- Title Confusion In Germany Over Eastern Frontier
- Author From Our Special Correspondent
- Publication Title The Times
- Collection The Times Digital Archive, 1785-2008
- Date Monday, Sept. 23, 1946
- Issue Number 50563
- Page Number 4
- Place of Publication London, England
- Language English
- Document Type Article
- Publication Section News
- Source Library Times Newspapers Limited
- Copyright Statement © Times Newspapers Limited.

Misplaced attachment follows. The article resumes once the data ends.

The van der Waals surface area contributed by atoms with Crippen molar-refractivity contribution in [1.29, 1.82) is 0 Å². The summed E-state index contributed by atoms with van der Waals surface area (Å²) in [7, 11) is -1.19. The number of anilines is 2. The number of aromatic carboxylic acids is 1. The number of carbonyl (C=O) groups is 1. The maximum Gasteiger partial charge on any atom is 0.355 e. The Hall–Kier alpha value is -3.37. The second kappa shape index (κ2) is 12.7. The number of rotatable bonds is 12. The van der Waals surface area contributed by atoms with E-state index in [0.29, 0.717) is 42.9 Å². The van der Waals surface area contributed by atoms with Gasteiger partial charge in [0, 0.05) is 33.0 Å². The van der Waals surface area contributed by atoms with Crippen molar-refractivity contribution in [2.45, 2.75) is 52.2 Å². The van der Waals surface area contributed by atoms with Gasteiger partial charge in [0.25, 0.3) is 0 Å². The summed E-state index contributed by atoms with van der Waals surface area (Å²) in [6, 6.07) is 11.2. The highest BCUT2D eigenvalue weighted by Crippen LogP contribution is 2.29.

CONFUSION IN GERMANY OVER EASTERN FRONTIER SOCIALIST UNITY PARTY'S DILEMMA The Socialist Unity Party-the Communist-controlled party of the Russian zone-has issued a statement in which it refers to efforts by " reactionaries " to kindle a nationalist agitation over the question of the German frontier with Poland. DELAY IN MAKING EXPLANATION LITTLE INFLUENCE ON SOVIET POLICY From Our Special Correspondent BERLIN, SEPT. 22 The Communist-controlled Socialist Unity Party, which the Russians created in April in their zone of Germany by the fusion of Communists and Social Democrats and which has its headquarters in Berlin, is now trying to extricate itself from the quandary in which it was placed by Mr. Molotov's recent pronouncement on Germany's eastern frontier. A week ag6 the leaders of the party were saying publicly, presumably with the approval of the Russian authorities here, that the eastern frontier was only provisional and, as Mr. Byrnes pointed out at Stuttgart, a matter for determination at the peace conference. This assurance was rudely shaken by Mr. Molotov's abrupt statement that the Poles are to have the territories they now hold in eastern Germany. The extent of the Socialist Unity Party's confusion may be judged from the fact that not until yesterday did it issue a statement of its attitude to the frontier question. The statement is a cunning appeal to prejudice rather than a reasoned explanation why the limb on which the party was sitting so confidently should have been cut from under it. A NAZI SOLUTION Instead of introducing into the whole of Germany the land reform which would assure the livelihood of tens of thousands of refugees and food for millions of people, it goes on, reactionaries have revived the old aggressive Nazi solution of Lebensraram. To raise this question serves both to conceal Federal and Separatist tendencies and to divert attention from the newly planned territorial transfers in western Germany. The same reactionary circles which are preparing the ground for the idea of revenge in the east are wilfully silent on the defeat they want to inflict on the new democratic Germany by the cess*n of the Saar region. The Socialist Unity Party, the statement says finally, seeks a bearable peace treaty for Germany and will do all it can to ensure that the voice of the German people is heard in questions of Germany's future frontiers also at the peace conference. The eastern question is only one of the issues over which Russian policy has placed the Socialist Unity Party in a difficult position recently. Another is the Russian action in taking under Soviet control and probably Soviet ownership a nunmber of important factories in the eastern zone. This development augurs a Russian policy towards the Germans wliich is difficult to reconcile wvitl the recent plebiscite for the nationalization of Nazi undertakings in Saxony, for which the Unity Party took the credit, and with the party's general line as the guardian of Socialist reconstruction. On both major issues of frontiers and industry the Unity Party stands revealed as having little real influence on Russian policy in the eastern zone when direct Russian interests are concerned. It might be suspected that the Russians find the Unity Party something of an embarrassment. The local elections in the Russian zone which were concluded a week ago showed majorities in all Liinder for the Unity Party on a simple addition of votes. But even this misleading assessment of the position of the parties, which ignores the majorities of the Christian Democrats and the Liberal Democrats in individual communities, cannot be stretched to make it appear that the Unity Party has been resoundingly successful. The spoiled voting papers and the large number of votes cast for the middle-class parties are eloquent of the widespread dislikc and mistrust of the Unity Party which found expression in these devious ways in spite of the weight of propaganda in favour of the Unity Party and the obstacles placed in the way of the two other parties. MUNICIPAL CONTESTS The political picture of thefBritish zone wyas left incompletc by last Sunday's local elections. which touched only the small towns and the country districts. The elections on October 13 for county councils and for municipal councils in the large towns will show whether the Social Democrats haye actually lost ground to the Christian Democrats and whether the success of. the Independents can be maintained in places where the political parties are properly organized. It will also be possible to see whether there is a real trend away from Conrmunism. Momentarily it is impossible to say how the October elections in fihe British zone might be affected by a new development in the Social Democratic Party. During the past week there have been grumblings from the party because of its belief that the British intend to. support the American proposal for a federal structure of Germany. The matter will be discussed at the party conference at Cologne this week, and 'there is the possibility that the Social Democrats may decide then to withdraw their representatives from governmental and administrative posts in the British zone, where they preponderate, particularly in administrative posts, because they were the first among the parties to be organized and in the early days appeared to have the 'widest public backing. The Social Democrats are worried by the fear that a federal structure would give undue influence to the right wing in the American zone, particularly in Bavaria. A fuller explanation of the British attitude, which is not one of whole-hearted acceptance of the American ideas, may help to allay the Social Democrats' fears.